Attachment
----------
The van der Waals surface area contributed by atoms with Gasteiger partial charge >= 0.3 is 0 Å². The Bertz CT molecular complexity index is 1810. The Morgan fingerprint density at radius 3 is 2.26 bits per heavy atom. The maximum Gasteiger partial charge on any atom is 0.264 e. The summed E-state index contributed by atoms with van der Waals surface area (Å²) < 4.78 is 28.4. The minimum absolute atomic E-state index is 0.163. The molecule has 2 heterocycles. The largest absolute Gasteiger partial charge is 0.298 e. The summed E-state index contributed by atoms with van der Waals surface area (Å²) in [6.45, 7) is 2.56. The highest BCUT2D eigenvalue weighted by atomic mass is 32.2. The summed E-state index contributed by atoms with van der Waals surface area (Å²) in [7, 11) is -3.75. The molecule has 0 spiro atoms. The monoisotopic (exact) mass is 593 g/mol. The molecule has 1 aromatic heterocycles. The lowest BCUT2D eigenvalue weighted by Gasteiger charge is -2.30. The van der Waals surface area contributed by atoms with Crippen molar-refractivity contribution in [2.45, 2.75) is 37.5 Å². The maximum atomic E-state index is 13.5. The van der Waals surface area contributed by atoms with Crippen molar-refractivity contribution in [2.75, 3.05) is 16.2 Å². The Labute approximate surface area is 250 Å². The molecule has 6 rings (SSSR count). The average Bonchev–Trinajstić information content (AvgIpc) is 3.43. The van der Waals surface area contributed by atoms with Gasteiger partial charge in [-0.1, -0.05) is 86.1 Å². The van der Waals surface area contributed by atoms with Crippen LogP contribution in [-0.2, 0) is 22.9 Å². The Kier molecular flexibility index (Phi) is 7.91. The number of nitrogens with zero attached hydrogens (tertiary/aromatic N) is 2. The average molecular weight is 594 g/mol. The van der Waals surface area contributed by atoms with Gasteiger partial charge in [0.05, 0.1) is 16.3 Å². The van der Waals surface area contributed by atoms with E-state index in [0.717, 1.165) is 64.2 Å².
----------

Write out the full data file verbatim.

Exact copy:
The van der Waals surface area contributed by atoms with Gasteiger partial charge >= 0.3 is 0 Å². The Bertz CT molecular complexity index is 1810. The Morgan fingerprint density at radius 3 is 2.26 bits per heavy atom. The maximum Gasteiger partial charge on any atom is 0.264 e. The summed E-state index contributed by atoms with van der Waals surface area (Å²) < 4.78 is 28.4. The minimum absolute atomic E-state index is 0.163. The molecule has 2 heterocycles. The largest absolute Gasteiger partial charge is 0.298 e. The summed E-state index contributed by atoms with van der Waals surface area (Å²) in [6.45, 7) is 2.56. The highest BCUT2D eigenvalue weighted by atomic mass is 32.2. The summed E-state index contributed by atoms with van der Waals surface area (Å²) in [7, 11) is -3.75. The molecule has 0 spiro atoms. The monoisotopic (exact) mass is 593 g/mol. The molecule has 1 aromatic heterocycles. The lowest BCUT2D eigenvalue weighted by Gasteiger charge is -2.30. The van der Waals surface area contributed by atoms with Crippen molar-refractivity contribution in [2.45, 2.75) is 37.5 Å². The maximum atomic E-state index is 13.5. The van der Waals surface area contributed by atoms with Crippen molar-refractivity contribution in [2.75, 3.05) is 16.2 Å². The Labute approximate surface area is 250 Å². The molecule has 6 rings (SSSR count). The average Bonchev–Trinajstić information content (AvgIpc) is 3.43. The van der Waals surface area contributed by atoms with Gasteiger partial charge in [-0.1, -0.05) is 86.1 Å². The van der Waals surface area contributed by atoms with Crippen LogP contribution in [-0.2, 0) is 22.9 Å². The Kier molecular flexibility index (Phi) is 7.91. The number of nitrogens with zero attached hydrogens (tertiary/aromatic N) is 2. The average molecular weight is 594 g/mol. The van der Waals surface area contributed by atoms with Gasteiger partial charge in [0.05, 0.1) is 16.3 Å². The van der Waals surface area contributed by atoms with E-state index in [0.717, 1.165) is 64.2 Å².